Who did Howard Carter write to?

Who did Howard Carter write to?

He dispatched a message to Lord Carnarvon in Scotland, requesting that he come immediately. Two weeks later, Carnarvon and his daughter, Lady Evelyn, arrived in Luxor and met Carter. Telegrams are a type of communication. Imagine if Howard Carter had instead sent a letter to Lord Carnarvon. He would have written that he was sorry to inform him that the tomb he was working on contained nothing important.

Carnarvon was stunned by this news and furious that Carter had not informed him sooner of the empty box. But he realized there was no use arguing with Carter so they set off for Egypt together. Once there, they began an extensive search for the next king of Egypt but were unable to find anything suspicious. They did find several ancient writings though which revealed that King Tut's kingdom was famous all over the world and many people were interested in seeing his death mask. This fact alone convinced Carnarvon and Carter that the young king had to be buried with extraordinary care. They also learned that the pharaohs usually were mummified after their deaths to keep them looking beautiful forever.

Carnarvon returned home while Carter stayed in Egypt to work more on the tomb. After two months, he too went back home, this time without finding any trace of the missing king. Carter wrote another letter to Carnarvon explaining that there was no need to worry about what had happened to the king because he knew that someday new evidence would be found for his resurrection.

Who was Howard Carter’s partner?

Lord Carnarvon Carter was living hand to mouth until he met Lord Carnarvon, a wealthy amateur Egyptologist looking for a professional companion. They were resolved to find Tutankhamun's tomb together in 1917.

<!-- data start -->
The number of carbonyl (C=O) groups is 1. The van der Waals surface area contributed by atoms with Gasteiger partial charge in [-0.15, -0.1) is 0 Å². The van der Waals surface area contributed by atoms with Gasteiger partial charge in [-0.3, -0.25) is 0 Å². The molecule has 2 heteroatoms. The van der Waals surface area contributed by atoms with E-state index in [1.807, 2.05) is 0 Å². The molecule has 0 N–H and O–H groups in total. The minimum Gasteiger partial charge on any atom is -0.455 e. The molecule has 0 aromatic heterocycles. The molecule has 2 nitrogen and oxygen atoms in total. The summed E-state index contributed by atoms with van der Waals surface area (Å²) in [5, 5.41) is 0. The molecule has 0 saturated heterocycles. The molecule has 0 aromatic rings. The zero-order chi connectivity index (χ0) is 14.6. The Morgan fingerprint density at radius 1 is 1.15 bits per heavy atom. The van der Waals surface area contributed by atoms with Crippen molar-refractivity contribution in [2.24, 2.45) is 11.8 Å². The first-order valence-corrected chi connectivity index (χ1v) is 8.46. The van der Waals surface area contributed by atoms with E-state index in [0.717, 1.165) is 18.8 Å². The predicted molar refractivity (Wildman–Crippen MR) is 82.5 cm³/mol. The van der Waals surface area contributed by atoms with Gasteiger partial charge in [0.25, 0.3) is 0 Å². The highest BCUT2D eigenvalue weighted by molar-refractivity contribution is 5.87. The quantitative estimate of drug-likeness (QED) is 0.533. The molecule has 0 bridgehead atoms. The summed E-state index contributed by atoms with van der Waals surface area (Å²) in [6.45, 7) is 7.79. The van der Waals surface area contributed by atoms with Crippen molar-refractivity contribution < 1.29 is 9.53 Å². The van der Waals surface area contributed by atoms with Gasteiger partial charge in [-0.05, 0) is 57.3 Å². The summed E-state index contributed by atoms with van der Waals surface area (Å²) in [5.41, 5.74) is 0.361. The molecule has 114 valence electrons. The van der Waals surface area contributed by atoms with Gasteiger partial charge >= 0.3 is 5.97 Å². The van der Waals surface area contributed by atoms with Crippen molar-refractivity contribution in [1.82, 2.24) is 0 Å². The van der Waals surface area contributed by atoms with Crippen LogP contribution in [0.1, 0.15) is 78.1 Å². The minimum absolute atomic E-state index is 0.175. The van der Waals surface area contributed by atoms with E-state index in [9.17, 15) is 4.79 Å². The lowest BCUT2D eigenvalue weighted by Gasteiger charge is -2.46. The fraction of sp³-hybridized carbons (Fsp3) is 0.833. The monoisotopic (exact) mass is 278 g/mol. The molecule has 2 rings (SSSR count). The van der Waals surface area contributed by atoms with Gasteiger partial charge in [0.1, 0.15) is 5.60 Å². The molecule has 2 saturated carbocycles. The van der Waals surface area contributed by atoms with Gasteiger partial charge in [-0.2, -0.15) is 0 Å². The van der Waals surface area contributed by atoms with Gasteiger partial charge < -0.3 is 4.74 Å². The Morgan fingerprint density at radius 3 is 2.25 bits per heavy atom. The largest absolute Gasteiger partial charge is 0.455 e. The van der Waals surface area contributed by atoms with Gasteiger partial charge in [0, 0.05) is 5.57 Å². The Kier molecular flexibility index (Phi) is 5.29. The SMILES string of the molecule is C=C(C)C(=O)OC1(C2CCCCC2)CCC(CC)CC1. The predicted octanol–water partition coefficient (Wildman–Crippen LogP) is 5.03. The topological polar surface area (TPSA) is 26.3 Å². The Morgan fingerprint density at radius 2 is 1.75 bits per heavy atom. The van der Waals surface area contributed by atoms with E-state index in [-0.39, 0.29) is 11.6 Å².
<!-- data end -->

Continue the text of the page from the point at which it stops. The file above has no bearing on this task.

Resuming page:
Carnarvon was an aristocrat who had inherited his title at the age of 21. He enjoyed sports and travel, and had more social aptitude than business skills. But he was rich, well-connected, and good-looking, with elegant manners that women loved. His passion was ancient history and archaeology; he owned over 50 books on these subjects.

They began visiting archaeological sites together, and soon they became friends as well as partners. Carnarvon introduced Carter to high society, allowing him to meet beautiful women and enjoy luxury items such as jewel-studded scimitars that Carnarvon bought for him. This made him very popular with ladies.

In 1919, they hired a team of archaeologists to search for King Tut's tomb. Only one man, William L. Andrews, had found evidence of treasure before - including Queen Elizabeth I's jewels - so they paid him well. The task took years because nothing was known about where to look for the tomb at first. When they did find it, only half of it was open, so they didn't get a full view of what was inside.

What did Howard Carter find in the sand?

One of Howard Carter's crews spotted a stone step in the sand on November 4, 1922. Soon after, a lengthy stairway was uncovered, going down to a shut door. Carter phoned his buddy Lord Carnarvon to inform him of the discovery. Carnarvon returned to Egypt after a two-week voyage by ship, rail, and donkey. When he reached Cairo, he sent for more help. Within two days, they had exposed the entire chamber, where they found an amazing collection of ancient Egyptian artifacts: a golden mask, statuettes, spears, swords, knives, an archer's bow, and even part of a chariot wheel.

Carter's team was able to reconstruct parts of the history of ancient Egypt through these objects. The chariot part came from the Fourth Dynasty (2400 B.C.). It is made of gold and covered with images of horses and warriors. This suggests that the whole thing was once part of a ceremonial chariot used in state ceremonies. The rest of the items come from later periods. For example, the knife was probably used to cut the meat served at royal banquets. The sword may have been worn by a guard or servant.

The goal of this mission was to bring back as many of the artifacts as possible for display in the British Museum. But some items were damaged during removal from the tomb. That's why we now only see parts of them. The face value of the items removed from the tomb totals £5,000 ($7,300).

About Article Author

Jennifer Campanile

Jennifer Campanile is a freelance writer, editor, and teacher. She has been published in The New York Times, The Nation, and on NPR among other places. She teaches writing at the collegiate level and has been known to spend days in libraries searching for the perfect word.

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